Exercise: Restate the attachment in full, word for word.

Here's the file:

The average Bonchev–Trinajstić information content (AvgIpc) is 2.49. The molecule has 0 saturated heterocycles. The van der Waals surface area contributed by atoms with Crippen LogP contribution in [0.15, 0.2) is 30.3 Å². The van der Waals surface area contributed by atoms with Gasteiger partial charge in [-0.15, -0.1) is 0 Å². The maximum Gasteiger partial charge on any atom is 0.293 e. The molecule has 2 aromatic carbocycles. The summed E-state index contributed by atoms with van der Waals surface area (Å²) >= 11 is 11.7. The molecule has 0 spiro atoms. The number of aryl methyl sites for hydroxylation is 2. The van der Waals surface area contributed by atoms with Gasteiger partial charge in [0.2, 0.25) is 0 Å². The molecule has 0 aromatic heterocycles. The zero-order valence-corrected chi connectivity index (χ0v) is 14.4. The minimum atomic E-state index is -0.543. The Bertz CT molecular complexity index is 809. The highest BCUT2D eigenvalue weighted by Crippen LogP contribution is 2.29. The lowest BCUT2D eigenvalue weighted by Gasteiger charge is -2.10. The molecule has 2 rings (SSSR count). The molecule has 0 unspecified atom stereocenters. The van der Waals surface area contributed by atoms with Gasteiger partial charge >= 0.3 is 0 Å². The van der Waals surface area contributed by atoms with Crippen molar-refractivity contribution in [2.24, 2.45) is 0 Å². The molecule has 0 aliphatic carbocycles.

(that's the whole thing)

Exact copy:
The average Bonchev–Trinajstić information content (AvgIpc) is 2.49. The molecule has 0 saturated heterocycles. The van der Waals surface area contributed by atoms with Crippen LogP contribution in [0.15, 0.2) is 30.3 Å². The van der Waals surface area contributed by atoms with Gasteiger partial charge in [-0.15, -0.1) is 0 Å². The maximum Gasteiger partial charge on any atom is 0.293 e. The molecule has 2 aromatic carbocycles. The summed E-state index contributed by atoms with van der Waals surface area (Å²) >= 11 is 11.7. The molecule has 0 spiro atoms. The number of aryl methyl sites for hydroxylation is 2. The van der Waals surface area contributed by atoms with Gasteiger partial charge in [0.2, 0.25) is 0 Å². The molecule has 0 aromatic heterocycles. The zero-order valence-corrected chi connectivity index (χ0v) is 14.4. The minimum atomic E-state index is -0.543. The Bertz CT molecular complexity index is 809. The highest BCUT2D eigenvalue weighted by Crippen LogP contribution is 2.29. The lowest BCUT2D eigenvalue weighted by Gasteiger charge is -2.10. The molecule has 2 rings (SSSR count). The molecule has 0 unspecified atom stereocenters. The van der Waals surface area contributed by atoms with Gasteiger partial charge >= 0.3 is 0 Å². The van der Waals surface area contributed by atoms with Crippen molar-refractivity contribution in [2.24, 2.45) is 0 Å². The molecule has 0 aliphatic carbocycles.